5.9.15

IMITATION IS THE SINCEREST FORM OF FLATTERY, #7

My morning distraction was set in motion by an 18th century engraving of the Cabinet de Treillage at the Petite Trianon at Versailles.


I'm something of a geek (I could stop there, but do let's soldier on) about how designs travel and how they are re-invented in each iteration.

In 1799, Samuel McIntire, a self-taught carver, carpenter, and architect in Salem, Massachusetts, was engaged in his largest residential project, one of the grandest houses of its era in America, for the merchant Elias Hasket Derby.  


The program included a summer house for the garden, and this sketch by McIntire, for a Palladian-inspired garden folly, is thought to be a preliminary sketch for that structure.

Photograph of Derby-Beebe summer house by Joel Abroad, via Flickr Creative Commons

However, as built, the garden house had a flat roof with balustrade, ornamented with 8 urns carved by McIntire.  It is a charming structure, with the refined naive elegance and economy of design that typifies the architecture of New England of that era, wood standing in for the stone that would have been used in Europe.  And this is why the engraving electrified me this morning, for it appears that Mr. McIntire had got his hands upon a book of French designs, as in a departure from his usual Palladian and neo-classical inspiration, he seems to have based the design on the Cabinet de Treillage.  Or perhaps it's mere coincidence?

Cabinet de Treillage, Versailles


Coincidence or inspiration, the two buildings have unmistakable similarities of composition.  For your final consideration, I offer up this charming storefront, designed for the Pennel, Gibbs and Quiring decorating firm in Boston in the early 20th century.  By architects doubtless Beaux Arts trained, it takes the idea of the Derby-Beebe summer house and dresses it up in correct Academic orders (the treillage pavilion uses trellised pilasters of no particular order, and the summer house uses Corinthian, properly not for lower floors), but the design still appears to owe a debt to the earlier building in Salem--although a learned friend disagrees with me, I stick by this.  I leave it to the interested reader to draw his own conclusions.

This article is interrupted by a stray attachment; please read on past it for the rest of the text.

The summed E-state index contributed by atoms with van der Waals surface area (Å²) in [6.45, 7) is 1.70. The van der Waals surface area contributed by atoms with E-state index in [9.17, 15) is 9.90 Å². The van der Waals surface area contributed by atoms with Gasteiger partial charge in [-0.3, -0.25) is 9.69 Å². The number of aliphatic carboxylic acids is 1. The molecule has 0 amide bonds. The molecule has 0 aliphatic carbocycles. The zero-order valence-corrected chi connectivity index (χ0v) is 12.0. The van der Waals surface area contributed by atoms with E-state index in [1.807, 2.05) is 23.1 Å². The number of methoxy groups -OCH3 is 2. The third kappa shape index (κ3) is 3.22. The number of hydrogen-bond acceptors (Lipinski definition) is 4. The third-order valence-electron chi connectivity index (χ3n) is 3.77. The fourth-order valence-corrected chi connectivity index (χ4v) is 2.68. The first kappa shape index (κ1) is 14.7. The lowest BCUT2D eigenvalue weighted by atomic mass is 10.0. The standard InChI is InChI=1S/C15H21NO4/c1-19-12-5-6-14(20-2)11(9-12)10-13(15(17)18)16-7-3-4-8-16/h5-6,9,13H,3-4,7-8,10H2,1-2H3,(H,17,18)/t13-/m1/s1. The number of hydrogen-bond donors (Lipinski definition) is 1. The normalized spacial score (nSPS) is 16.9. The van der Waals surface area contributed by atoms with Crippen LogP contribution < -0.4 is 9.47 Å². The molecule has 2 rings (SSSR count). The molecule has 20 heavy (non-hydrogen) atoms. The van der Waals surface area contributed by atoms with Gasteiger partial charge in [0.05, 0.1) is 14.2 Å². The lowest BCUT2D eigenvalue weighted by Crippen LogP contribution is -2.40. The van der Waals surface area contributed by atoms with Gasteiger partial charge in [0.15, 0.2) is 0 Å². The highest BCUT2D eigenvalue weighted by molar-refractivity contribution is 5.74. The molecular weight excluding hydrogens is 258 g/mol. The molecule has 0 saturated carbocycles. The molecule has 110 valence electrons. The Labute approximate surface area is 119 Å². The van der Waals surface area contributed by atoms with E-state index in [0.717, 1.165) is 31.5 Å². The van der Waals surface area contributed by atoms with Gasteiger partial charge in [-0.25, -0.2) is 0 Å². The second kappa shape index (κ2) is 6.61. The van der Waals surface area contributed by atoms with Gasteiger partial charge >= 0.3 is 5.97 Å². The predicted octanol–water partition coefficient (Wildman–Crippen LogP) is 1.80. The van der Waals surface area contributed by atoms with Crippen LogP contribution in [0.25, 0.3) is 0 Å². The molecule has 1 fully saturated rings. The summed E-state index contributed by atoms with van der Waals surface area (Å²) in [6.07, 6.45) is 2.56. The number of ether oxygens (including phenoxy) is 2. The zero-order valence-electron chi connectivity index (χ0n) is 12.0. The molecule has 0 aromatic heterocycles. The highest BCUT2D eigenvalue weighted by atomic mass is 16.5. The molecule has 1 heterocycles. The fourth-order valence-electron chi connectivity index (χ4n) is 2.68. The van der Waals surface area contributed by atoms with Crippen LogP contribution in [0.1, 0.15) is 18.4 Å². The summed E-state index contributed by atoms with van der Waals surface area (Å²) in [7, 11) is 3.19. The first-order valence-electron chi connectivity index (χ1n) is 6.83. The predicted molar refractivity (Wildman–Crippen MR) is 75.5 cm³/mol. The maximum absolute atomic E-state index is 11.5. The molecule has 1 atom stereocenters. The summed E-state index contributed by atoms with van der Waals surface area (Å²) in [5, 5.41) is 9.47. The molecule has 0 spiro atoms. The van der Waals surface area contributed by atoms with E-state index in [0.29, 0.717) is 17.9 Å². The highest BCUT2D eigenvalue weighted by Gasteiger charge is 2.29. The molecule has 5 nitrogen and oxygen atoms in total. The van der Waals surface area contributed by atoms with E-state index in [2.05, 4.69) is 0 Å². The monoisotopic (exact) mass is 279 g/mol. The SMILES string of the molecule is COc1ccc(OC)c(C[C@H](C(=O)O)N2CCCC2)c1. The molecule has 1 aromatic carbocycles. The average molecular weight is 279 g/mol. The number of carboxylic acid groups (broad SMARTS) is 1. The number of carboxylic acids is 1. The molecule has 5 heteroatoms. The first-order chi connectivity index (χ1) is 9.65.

When Elias Derby's great house fell to the wreckers, not many years after it was built, the summer house was moved to a family farm in Wakefield, later acquired by the Beebe family.  In the 20th century, the summer house was removed from the farm and returned to Salem, to the grounds of the Peabody-Essex Museum. Derby had another summer house designed by McIntire on his Danvers estate, which was spared demolition and traveled to his Granddaughter's "Glen Magna Farm", where it remains today..  It is one of the most exquisite buildings of the Early Republic, and spawned its own host of imitators, including wings of a cottage in Bar Harbor.  But that is a story for another day.




5 comments:

Parnassus said...

Even considering the elegance of the Neoclassical era, there was a light touch combined with stunning quality that was McIntire's hallmark. Thank you for recounting the fascinating history of the Derby summerhouse.
--Jim

The Devoted Classicist said...

I hope Cabinet de Treillage still inspires architects today. What could be better than seeing a successful design and reinterpreting it? That is my motto, anyway.

garden furniture land said...

I love your post. I enjoyed reading it.

Stuart Spindlow said...

very nice..

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